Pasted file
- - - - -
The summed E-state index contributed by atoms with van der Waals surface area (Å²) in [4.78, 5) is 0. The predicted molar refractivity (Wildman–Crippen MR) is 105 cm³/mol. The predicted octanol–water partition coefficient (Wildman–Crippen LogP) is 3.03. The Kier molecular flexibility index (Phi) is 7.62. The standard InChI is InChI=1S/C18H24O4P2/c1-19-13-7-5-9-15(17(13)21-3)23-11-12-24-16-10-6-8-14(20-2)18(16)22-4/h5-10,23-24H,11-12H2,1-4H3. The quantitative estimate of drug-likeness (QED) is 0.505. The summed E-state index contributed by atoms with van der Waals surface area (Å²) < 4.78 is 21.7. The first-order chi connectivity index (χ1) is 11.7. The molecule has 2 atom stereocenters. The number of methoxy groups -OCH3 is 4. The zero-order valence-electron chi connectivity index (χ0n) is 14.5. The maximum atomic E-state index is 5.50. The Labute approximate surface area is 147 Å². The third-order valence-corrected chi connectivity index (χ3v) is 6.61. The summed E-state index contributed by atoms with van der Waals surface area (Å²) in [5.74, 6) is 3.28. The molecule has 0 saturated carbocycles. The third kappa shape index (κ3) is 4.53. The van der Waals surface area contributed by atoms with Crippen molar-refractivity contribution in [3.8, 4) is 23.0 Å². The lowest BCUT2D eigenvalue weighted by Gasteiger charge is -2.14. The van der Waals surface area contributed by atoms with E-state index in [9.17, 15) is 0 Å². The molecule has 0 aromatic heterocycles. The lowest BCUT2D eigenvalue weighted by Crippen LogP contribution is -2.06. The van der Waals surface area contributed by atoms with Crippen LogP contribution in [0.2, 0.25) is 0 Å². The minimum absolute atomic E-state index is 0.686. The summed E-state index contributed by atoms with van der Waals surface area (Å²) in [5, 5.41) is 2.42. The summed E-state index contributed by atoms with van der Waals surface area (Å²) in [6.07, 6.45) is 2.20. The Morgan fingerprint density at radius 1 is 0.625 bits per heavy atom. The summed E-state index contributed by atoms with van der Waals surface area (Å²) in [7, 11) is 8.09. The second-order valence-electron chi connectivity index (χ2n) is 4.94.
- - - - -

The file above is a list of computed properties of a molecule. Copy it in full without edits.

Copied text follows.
The summed E-state index contributed by atoms with van der Waals surface area (Å²) in [4.78, 5) is 0. The predicted molar refractivity (Wildman–Crippen MR) is 105 cm³/mol. The predicted octanol–water partition coefficient (Wildman–Crippen LogP) is 3.03. The Kier molecular flexibility index (Phi) is 7.62. The standard InChI is InChI=1S/C18H24O4P2/c1-19-13-7-5-9-15(17(13)21-3)23-11-12-24-16-10-6-8-14(20-2)18(16)22-4/h5-10,23-24H,11-12H2,1-4H3. The quantitative estimate of drug-likeness (QED) is 0.505. The summed E-state index contributed by atoms with van der Waals surface area (Å²) < 4.78 is 21.7. The first-order chi connectivity index (χ1) is 11.7. The molecule has 2 atom stereocenters. The number of methoxy groups -OCH3 is 4. The zero-order valence-electron chi connectivity index (χ0n) is 14.5. The maximum atomic E-state index is 5.50. The Labute approximate surface area is 147 Å². The third-order valence-corrected chi connectivity index (χ3v) is 6.61. The summed E-state index contributed by atoms with van der Waals surface area (Å²) in [5.74, 6) is 3.28. The molecule has 0 saturated carbocycles. The third kappa shape index (κ3) is 4.53. The van der Waals surface area contributed by atoms with Crippen molar-refractivity contribution in [3.8, 4) is 23.0 Å². The lowest BCUT2D eigenvalue weighted by Gasteiger charge is -2.14. The van der Waals surface area contributed by atoms with E-state index in [9.17, 15) is 0 Å². The molecule has 0 aromatic heterocycles. The lowest BCUT2D eigenvalue weighted by Crippen LogP contribution is -2.06. The van der Waals surface area contributed by atoms with Crippen LogP contribution in [0.2, 0.25) is 0 Å². The minimum absolute atomic E-state index is 0.686. The summed E-state index contributed by atoms with van der Waals surface area (Å²) in [5, 5.41) is 2.42. The summed E-state index contributed by atoms with van der Waals surface area (Å²) in [6.07, 6.45) is 2.20. The Morgan fingerprint density at radius 1 is 0.625 bits per heavy atom. The summed E-state index contributed by atoms with van der Waals surface area (Å²) in [7, 11) is 8.09. The second-order valence-electron chi connectivity index (χ2n) is 4.94.